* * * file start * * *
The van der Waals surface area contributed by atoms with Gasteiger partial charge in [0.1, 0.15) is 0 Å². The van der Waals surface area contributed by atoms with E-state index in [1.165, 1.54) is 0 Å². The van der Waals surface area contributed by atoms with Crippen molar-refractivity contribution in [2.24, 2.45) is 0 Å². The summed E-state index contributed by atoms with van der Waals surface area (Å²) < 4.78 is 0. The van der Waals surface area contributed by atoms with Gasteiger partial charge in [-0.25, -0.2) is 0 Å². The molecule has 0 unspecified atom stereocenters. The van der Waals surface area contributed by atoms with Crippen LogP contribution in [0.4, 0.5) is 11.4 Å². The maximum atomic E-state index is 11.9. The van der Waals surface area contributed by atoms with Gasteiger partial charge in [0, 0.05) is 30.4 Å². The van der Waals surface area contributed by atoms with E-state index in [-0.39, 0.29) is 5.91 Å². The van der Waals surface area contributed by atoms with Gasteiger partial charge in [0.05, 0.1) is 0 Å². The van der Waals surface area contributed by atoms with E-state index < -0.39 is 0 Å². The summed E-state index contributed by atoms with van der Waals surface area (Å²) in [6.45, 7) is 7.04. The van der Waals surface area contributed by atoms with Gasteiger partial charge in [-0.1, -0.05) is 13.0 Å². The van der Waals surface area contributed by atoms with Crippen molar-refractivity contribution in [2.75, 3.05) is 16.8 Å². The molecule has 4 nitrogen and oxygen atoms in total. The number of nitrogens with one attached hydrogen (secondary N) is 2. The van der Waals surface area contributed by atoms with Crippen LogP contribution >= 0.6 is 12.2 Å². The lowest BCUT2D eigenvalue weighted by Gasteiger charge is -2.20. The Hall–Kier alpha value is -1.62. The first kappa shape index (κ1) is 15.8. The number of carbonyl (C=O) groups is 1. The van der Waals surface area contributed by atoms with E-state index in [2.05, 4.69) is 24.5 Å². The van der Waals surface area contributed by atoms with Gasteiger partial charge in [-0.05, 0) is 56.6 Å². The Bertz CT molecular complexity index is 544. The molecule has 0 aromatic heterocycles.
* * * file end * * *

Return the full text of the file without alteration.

The van der Waals surface area contributed by atoms with Gasteiger partial charge in [0.1, 0.15) is 0 Å². The van der Waals surface area contributed by atoms with E-state index in [1.165, 1.54) is 0 Å². The van der Waals surface area contributed by atoms with Crippen molar-refractivity contribution in [2.24, 2.45) is 0 Å². The summed E-state index contributed by atoms with van der Waals surface area (Å²) < 4.78 is 0. The van der Waals surface area contributed by atoms with Gasteiger partial charge in [-0.25, -0.2) is 0 Å². The molecule has 0 unspecified atom stereocenters. The van der Waals surface area contributed by atoms with Crippen LogP contribution in [0.4, 0.5) is 11.4 Å². The maximum atomic E-state index is 11.9. The van der Waals surface area contributed by atoms with Gasteiger partial charge in [0, 0.05) is 30.4 Å². The van der Waals surface area contributed by atoms with E-state index in [-0.39, 0.29) is 5.91 Å². The van der Waals surface area contributed by atoms with Gasteiger partial charge in [0.05, 0.1) is 0 Å². The van der Waals surface area contributed by atoms with E-state index < -0.39 is 0 Å². The summed E-state index contributed by atoms with van der Waals surface area (Å²) in [6.45, 7) is 7.04. The van der Waals surface area contributed by atoms with Gasteiger partial charge in [-0.1, -0.05) is 13.0 Å². The van der Waals surface area contributed by atoms with Crippen molar-refractivity contribution in [2.75, 3.05) is 16.8 Å². The molecule has 4 nitrogen and oxygen atoms in total. The number of nitrogens with one attached hydrogen (secondary N) is 2. The van der Waals surface area contributed by atoms with Crippen LogP contribution >= 0.6 is 12.2 Å². The lowest BCUT2D eigenvalue weighted by Gasteiger charge is -2.20. The Hall–Kier alpha value is -1.62. The first kappa shape index (κ1) is 15.8. The number of carbonyl (C=O) groups is 1. The van der Waals surface area contributed by atoms with E-state index in [2.05, 4.69) is 24.5 Å². The van der Waals surface area contributed by atoms with Gasteiger partial charge in [-0.05, 0) is 56.6 Å². The Bertz CT molecular complexity index is 544. The molecule has 0 aromatic heterocycles.